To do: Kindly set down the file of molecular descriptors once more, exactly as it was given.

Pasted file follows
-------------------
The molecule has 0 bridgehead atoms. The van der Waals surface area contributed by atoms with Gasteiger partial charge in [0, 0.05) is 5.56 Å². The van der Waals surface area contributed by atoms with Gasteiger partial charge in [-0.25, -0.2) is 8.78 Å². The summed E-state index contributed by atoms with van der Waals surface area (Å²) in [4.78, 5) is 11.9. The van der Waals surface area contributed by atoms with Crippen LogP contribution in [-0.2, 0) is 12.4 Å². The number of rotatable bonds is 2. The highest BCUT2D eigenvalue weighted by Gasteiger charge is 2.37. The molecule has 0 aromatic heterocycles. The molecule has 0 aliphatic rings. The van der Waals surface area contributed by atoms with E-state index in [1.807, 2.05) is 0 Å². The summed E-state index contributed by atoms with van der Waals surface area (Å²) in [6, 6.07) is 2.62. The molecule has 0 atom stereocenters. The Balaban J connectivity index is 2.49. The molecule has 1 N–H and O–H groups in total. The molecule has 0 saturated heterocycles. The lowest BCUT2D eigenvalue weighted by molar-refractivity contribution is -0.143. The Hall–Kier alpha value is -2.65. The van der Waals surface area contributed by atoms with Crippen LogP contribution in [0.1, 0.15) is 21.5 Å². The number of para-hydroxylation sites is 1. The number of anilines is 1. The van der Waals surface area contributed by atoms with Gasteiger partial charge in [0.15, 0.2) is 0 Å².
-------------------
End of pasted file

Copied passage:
The molecule has 0 bridgehead atoms. The van der Waals surface area contributed by atoms with Gasteiger partial charge in [0, 0.05) is 5.56 Å². The van der Waals surface area contributed by atoms with Gasteiger partial charge in [-0.25, -0.2) is 8.78 Å². The summed E-state index contributed by atoms with van der Waals surface area (Å²) in [4.78, 5) is 11.9. The van der Waals surface area contributed by atoms with Crippen LogP contribution in [-0.2, 0) is 12.4 Å². The number of rotatable bonds is 2. The highest BCUT2D eigenvalue weighted by Gasteiger charge is 2.37. The molecule has 0 aromatic heterocycles. The molecule has 0 aliphatic rings. The van der Waals surface area contributed by atoms with E-state index in [1.807, 2.05) is 0 Å². The summed E-state index contributed by atoms with van der Waals surface area (Å²) in [6, 6.07) is 2.62. The molecule has 0 atom stereocenters. The Balaban J connectivity index is 2.49. The molecule has 1 N–H and O–H groups in total. The molecule has 0 saturated heterocycles. The lowest BCUT2D eigenvalue weighted by molar-refractivity contribution is -0.143. The Hall–Kier alpha value is -2.65. The van der Waals surface area contributed by atoms with Crippen LogP contribution in [0.1, 0.15) is 21.5 Å². The number of para-hydroxylation sites is 1. The number of anilines is 1. The van der Waals surface area contributed by atoms with Gasteiger partial charge in [0.15, 0.2) is 0 Å².